The x-axis should be the predictor (independent) variable, and the y-axis the response (dependent) variable. With observational data, it may not be so obvious which variable should be on which axis.

With lots of data, especially if it is of low precision, there can be a problem with over-plotting.

Several solutions, which can be used together

  • transparency. Make the points semi-transparent by setting alpha. Now where there are many points the plot will appear darker.
  • jitter, add a small amount of noise to the data by using geom_jitter() instead of geom_point()
  • geom_count() show bubbles scaled according to how many points there are at each point.
  • geom_density2d() contour lines of the density of points.
  • geom_bin2d() or geom_hexbin() to make 2-dimensional histograms.

18.6.1 2D density

ggplot(data = penguins, aes(x = bill_length_mm, y = bill_depth_mm, colour = species)) +

18.7 Association between more than two continuous variables

Some choices

  • use an ordination to reduce the data to two orthogonal dimensions (See BIO303)
  • use a heatmap of the correlations between variables
  • plot all possible pairs of variables with GGally::ggpairs()

18.7.1 GGally::ggpairs

penguins |> 
  select(-year) |> 
  ggpairs(mapping = aes(colour = species))

18.7.2 Heatmap

First calculate the correlations between the numeric variables, then reshape the data into long format,

# Select only numeric variables and remove all NAs
penguin_matrix <- penguins |> 
  select(bill_length_mm:body_mass_g) |> 

# Calculate the correlation between all variables and rearrange the table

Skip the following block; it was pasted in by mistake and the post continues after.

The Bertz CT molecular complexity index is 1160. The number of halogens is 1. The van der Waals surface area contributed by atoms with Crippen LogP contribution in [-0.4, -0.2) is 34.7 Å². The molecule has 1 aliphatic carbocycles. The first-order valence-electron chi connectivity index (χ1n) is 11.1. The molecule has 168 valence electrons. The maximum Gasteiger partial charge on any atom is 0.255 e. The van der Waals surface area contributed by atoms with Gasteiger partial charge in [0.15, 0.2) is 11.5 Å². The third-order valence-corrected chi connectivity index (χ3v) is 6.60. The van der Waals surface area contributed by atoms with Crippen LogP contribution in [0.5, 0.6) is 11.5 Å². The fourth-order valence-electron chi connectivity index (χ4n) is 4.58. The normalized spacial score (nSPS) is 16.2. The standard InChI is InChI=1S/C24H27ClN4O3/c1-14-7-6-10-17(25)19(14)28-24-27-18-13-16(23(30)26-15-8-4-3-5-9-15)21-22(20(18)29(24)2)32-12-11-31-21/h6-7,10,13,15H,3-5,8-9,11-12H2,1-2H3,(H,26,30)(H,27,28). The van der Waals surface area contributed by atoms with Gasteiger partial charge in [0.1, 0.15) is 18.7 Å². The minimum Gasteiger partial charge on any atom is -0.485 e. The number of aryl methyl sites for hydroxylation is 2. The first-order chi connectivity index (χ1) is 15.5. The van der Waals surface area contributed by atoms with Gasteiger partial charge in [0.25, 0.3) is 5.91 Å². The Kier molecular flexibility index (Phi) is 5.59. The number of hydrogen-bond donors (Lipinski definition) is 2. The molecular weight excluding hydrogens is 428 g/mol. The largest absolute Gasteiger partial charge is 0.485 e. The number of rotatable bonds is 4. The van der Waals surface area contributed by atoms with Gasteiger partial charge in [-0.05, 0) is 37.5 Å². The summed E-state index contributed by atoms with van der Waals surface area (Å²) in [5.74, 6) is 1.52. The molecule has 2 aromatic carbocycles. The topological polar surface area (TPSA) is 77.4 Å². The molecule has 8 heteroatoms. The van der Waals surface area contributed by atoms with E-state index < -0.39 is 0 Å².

cor_matrix <- cor(penguin_matrix)

# rearrange
cor_long <- cor_matrix |> 
  as.data.frame() |> 
  rownames_to_column() |> 
  pivot_longer(cols = -rowname, names_to = "colname", values_to = "cor") |> 
  #only upper triangle
  filter(rowname < colname)

Now we can use the function geom_tile() to plot the data.

ggplot(data = cor_long, aes(x = rowname, y = colname, fill = cor)) + 
  geom_tile() +
  scale_fill_gradient2() +
  theme(axis.title = element_blank())

Alternatively, we can use geom_point() and use the size aesthetic to scale the points by the absolute value of the correlation to give more visual weight to the larger correlations.

ggplot(data = cor_long, aes(x = rowname, y = colname, colour = cor, size = abs(cor))) + 
  geom_point() +
  scale_colour_gradient2() +
  scale_size_continuous(range = c(2, 20)) +
  theme(axis.title = element_blank())

18.7.3 Lines

Temporal data are often plotted with line plots. Time is usually on the x axis.

ggplot(economics, aes(x = date, y = unemploy)) +
  geom_line() +
  labs(x = "", y = "Unemployment")

geom_line() will draw a line from the left to the right of the screen regardless of the order of the data. If the order of the data are important, use geom_path() instead.


  • Aud Halbritter
  • Richard Telford